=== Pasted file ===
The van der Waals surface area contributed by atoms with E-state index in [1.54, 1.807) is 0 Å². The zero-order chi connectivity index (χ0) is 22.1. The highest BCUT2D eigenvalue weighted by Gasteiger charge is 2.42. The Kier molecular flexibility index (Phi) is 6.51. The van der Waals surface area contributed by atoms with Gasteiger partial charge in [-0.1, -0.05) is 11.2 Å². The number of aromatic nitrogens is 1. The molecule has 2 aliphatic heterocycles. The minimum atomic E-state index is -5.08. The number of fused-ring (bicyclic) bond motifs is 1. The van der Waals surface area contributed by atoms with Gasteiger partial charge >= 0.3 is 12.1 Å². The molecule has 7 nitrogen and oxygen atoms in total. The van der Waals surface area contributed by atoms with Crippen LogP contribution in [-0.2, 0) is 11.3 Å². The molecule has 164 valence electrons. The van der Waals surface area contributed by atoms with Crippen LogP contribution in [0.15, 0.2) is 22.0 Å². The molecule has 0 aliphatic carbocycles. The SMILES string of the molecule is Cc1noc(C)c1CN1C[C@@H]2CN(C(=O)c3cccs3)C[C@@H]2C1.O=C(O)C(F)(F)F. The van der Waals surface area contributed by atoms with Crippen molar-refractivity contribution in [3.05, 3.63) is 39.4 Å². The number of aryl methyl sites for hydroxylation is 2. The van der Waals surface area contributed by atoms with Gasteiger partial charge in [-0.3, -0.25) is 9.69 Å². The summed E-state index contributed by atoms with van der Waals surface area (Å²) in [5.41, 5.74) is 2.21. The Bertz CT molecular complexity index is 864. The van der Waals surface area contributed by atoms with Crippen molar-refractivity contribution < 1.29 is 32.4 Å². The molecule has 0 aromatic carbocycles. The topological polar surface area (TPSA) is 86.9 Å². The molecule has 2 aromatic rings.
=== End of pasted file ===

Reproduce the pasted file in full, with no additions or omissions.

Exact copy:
The van der Waals surface area contributed by atoms with E-state index in [1.54, 1.807) is 0 Å². The zero-order chi connectivity index (χ0) is 22.1. The highest BCUT2D eigenvalue weighted by Gasteiger charge is 2.42. The Kier molecular flexibility index (Phi) is 6.51. The van der Waals surface area contributed by atoms with Gasteiger partial charge in [-0.1, -0.05) is 11.2 Å². The number of aromatic nitrogens is 1. The molecule has 2 aliphatic heterocycles. The minimum atomic E-state index is -5.08. The number of fused-ring (bicyclic) bond motifs is 1. The van der Waals surface area contributed by atoms with Gasteiger partial charge >= 0.3 is 12.1 Å². The molecule has 7 nitrogen and oxygen atoms in total. The van der Waals surface area contributed by atoms with Crippen LogP contribution in [-0.2, 0) is 11.3 Å². The molecule has 164 valence electrons. The van der Waals surface area contributed by atoms with Crippen LogP contribution in [0.15, 0.2) is 22.0 Å². The molecule has 0 aliphatic carbocycles. The SMILES string of the molecule is Cc1noc(C)c1CN1C[C@@H]2CN(C(=O)c3cccs3)C[C@@H]2C1.O=C(O)C(F)(F)F. The van der Waals surface area contributed by atoms with Crippen molar-refractivity contribution in [3.05, 3.63) is 39.4 Å². The number of aryl methyl sites for hydroxylation is 2. The van der Waals surface area contributed by atoms with Gasteiger partial charge in [-0.3, -0.25) is 9.69 Å². The summed E-state index contributed by atoms with van der Waals surface area (Å²) in [5.41, 5.74) is 2.21. The Bertz CT molecular complexity index is 864. The van der Waals surface area contributed by atoms with Crippen molar-refractivity contribution < 1.29 is 32.4 Å². The molecule has 0 aromatic carbocycles. The topological polar surface area (TPSA) is 86.9 Å². The molecule has 2 aromatic rings.